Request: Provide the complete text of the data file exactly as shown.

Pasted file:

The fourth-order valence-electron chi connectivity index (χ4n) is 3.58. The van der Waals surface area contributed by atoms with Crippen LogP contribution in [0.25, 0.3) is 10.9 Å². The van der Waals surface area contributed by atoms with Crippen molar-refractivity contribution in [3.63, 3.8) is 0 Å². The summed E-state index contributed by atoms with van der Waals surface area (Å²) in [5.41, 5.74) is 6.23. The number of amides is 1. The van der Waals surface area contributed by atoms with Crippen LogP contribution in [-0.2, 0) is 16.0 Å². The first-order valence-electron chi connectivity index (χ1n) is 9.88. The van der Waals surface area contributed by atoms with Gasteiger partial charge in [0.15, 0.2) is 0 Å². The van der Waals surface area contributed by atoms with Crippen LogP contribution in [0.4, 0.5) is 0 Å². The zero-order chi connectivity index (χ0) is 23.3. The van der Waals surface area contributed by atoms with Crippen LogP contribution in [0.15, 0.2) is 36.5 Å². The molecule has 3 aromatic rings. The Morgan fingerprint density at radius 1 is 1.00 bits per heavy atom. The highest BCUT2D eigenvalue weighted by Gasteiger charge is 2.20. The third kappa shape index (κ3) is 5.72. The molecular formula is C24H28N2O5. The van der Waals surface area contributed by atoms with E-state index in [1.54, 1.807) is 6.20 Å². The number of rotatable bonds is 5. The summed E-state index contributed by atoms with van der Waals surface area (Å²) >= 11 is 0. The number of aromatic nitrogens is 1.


The fourth-order valence-electron chi connectivity index (χ4n) is 3.58. The van der Waals surface area contributed by atoms with Crippen LogP contribution in [0.25, 0.3) is 10.9 Å². The van der Waals surface area contributed by atoms with Crippen molar-refractivity contribution in [3.63, 3.8) is 0 Å². The summed E-state index contributed by atoms with van der Waals surface area (Å²) in [5.41, 5.74) is 6.23. The number of amides is 1. The van der Waals surface area contributed by atoms with Crippen LogP contribution in [-0.2, 0) is 16.0 Å². The first-order valence-electron chi connectivity index (χ1n) is 9.88. The van der Waals surface area contributed by atoms with Gasteiger partial charge in [0.15, 0.2) is 0 Å². The van der Waals surface area contributed by atoms with Crippen LogP contribution in [0.4, 0.5) is 0 Å². The zero-order chi connectivity index (χ0) is 23.3. The van der Waals surface area contributed by atoms with Crippen LogP contribution in [0.15, 0.2) is 36.5 Å². The molecule has 3 aromatic rings. The Morgan fingerprint density at radius 1 is 1.00 bits per heavy atom. The highest BCUT2D eigenvalue weighted by Gasteiger charge is 2.20. The third kappa shape index (κ3) is 5.72. The molecular formula is C24H28N2O5. The van der Waals surface area contributed by atoms with E-state index in [1.54, 1.807) is 6.20 Å². The number of rotatable bonds is 5. The summed E-state index contributed by atoms with van der Waals surface area (Å²) >= 11 is 0. The number of aromatic nitrogens is 1.